The Strength We Find in Weakness

Abba Poemen believed that the only time you could observe a person’s true character was when that person was tempted.

From the Sayings of the Desert Fathers

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There is obvious wisdom in the saying about Abba Poemen: it is not our strengths that best define us, but our weaknesses. In our culture, where virtual reality – both of the entertainment world and the political world – are defined by carefully managed personalities (not to be confused with “person”), it is hard for us to deal straightforwardly with our weaknesses. There is a tendency to think of our weaknesses as something lacking – “what I am not good at” – and to define our reality by our strengths – “my talents, my gifts.”

I have long observed that a person’s strengths are rarely the things that comprise the gate to the Kingdom of God. People rarely turn to God or the Church because of the success of a “strength.” Frequently, we come to God in desperation in the midst of failure where our own frailty and mortality are best revealed.

St. Paul heard from God, “My strength is made perfect in weakness” (2 Cor. 12:9).

I suspect that I am no different than others and that I prefer for people to see my strengths and talents and to cover my weaknesses as any other shameful thing. But it is a habit that hides from us the truth of ourselves. Not that we are defined by our weaknesses – but our weaknesses reveal the true character of who we are as we stand before God.

What would it mean for me to stand before God and say I have a talent for writing? Before Christ Who is the Word and Wisdom of God – what boasting would there be in a mediocre talent? In what way would such a talent, even a great talent reveal to us anything of who God is or who we are in Him?

And yet as we come to God in our weakness and in our failure, there we frequently find the door to our heart and the beginning of true prayer. Man’s proper existence before God is a state of constant repentance (not a cosmic guilt but a constant sense of our need of God and our emptiness before Him). What is there in our strength that ever brings us to repentance?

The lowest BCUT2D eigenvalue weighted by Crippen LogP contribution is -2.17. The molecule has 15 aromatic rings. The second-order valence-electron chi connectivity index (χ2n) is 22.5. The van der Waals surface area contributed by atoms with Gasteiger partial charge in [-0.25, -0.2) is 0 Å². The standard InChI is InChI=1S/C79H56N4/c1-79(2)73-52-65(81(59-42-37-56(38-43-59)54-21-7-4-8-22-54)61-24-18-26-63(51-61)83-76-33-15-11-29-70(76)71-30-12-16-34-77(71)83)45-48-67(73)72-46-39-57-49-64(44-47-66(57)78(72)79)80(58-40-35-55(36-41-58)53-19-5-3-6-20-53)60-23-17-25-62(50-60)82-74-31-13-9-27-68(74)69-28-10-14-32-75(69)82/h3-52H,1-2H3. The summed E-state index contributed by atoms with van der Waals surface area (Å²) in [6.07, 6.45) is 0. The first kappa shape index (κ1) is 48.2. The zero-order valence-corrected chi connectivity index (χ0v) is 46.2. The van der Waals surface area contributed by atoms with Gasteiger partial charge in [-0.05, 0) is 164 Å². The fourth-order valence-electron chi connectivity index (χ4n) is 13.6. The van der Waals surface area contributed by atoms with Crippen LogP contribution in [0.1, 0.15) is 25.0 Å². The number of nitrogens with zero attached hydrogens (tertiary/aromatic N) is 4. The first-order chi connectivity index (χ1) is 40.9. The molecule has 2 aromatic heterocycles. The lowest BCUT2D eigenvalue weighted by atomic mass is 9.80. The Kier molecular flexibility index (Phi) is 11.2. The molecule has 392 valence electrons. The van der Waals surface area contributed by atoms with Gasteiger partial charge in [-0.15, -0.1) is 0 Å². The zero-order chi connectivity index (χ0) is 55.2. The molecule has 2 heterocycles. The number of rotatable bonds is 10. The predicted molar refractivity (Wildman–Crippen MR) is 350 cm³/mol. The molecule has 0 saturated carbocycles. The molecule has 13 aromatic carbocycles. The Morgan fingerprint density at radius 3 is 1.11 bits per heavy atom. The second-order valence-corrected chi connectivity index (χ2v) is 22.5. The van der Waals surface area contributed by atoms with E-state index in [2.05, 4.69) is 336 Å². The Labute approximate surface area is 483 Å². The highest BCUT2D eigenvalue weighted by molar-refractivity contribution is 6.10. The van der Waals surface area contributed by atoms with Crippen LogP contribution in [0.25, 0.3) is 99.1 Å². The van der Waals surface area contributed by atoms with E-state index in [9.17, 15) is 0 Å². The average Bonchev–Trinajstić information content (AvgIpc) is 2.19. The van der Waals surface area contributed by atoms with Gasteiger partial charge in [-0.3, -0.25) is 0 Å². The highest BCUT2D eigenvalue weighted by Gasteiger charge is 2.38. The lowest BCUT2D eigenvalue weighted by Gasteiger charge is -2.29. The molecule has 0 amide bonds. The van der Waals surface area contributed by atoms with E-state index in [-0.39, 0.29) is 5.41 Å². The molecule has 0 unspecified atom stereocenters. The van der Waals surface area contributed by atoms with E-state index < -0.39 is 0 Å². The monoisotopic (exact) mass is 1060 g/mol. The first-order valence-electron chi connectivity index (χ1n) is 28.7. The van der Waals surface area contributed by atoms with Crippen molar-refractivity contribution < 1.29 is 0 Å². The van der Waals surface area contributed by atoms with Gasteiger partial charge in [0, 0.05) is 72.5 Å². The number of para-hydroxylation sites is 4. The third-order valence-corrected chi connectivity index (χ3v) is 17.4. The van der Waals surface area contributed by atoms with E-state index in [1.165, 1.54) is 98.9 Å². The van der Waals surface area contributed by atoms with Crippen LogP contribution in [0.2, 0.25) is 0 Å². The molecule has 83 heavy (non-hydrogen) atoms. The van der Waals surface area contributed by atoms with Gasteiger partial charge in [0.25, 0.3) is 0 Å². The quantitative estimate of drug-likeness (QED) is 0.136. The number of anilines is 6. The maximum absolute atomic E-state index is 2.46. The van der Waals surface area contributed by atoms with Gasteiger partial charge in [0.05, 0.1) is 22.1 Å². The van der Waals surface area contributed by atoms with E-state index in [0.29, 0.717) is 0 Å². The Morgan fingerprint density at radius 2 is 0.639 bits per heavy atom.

I have always found it troubling that many in our modern culture judge St. Paul rather harshly. He is caricatured as a misogynist, as judgmental, as very harsh. In truth, we know more about him than probably anyone in Scripture apart from Christ Himself. And we know much about his weakness – and only through his own testimony.

What humility is found in his words to the Corinthians (first letter)!

And I, brethren, when I came to you, came not with excellency of speech or of wisdom, declaring unto you the testimony of God. For I determined not to know any thing among you, save Jesus Christ, and him crucified. And I was with you in weakness, and in fear, and in much trembling. And my speech and my preaching was not with enticing words of man’s wisdom, but in demonstration of the Spirit and of power: That your faith should not stand in the wisdom of men, but in the power of God (2:1-5).

I try to imagine a modern day evangelist describing himself in such terms. We value success and crave to hear stories of success.

Life goes on, and despite our championing of success and strength, our weaknesses are often revealed, accompanied by shame and embarassment. For some, such revelations are the destruction of all they valued. But of course, all that is revealed is true character. For others, such revelations are like a new birth, the beginning of true knowledge and the gate of paradise.

But who would accept an invitation to shame?

Christ did.

Comments

  1. Chrys says

    Father, I am grateful for your posts. They are insightful, moving and true. This reflection looks at an issue I have been wrestling with myself.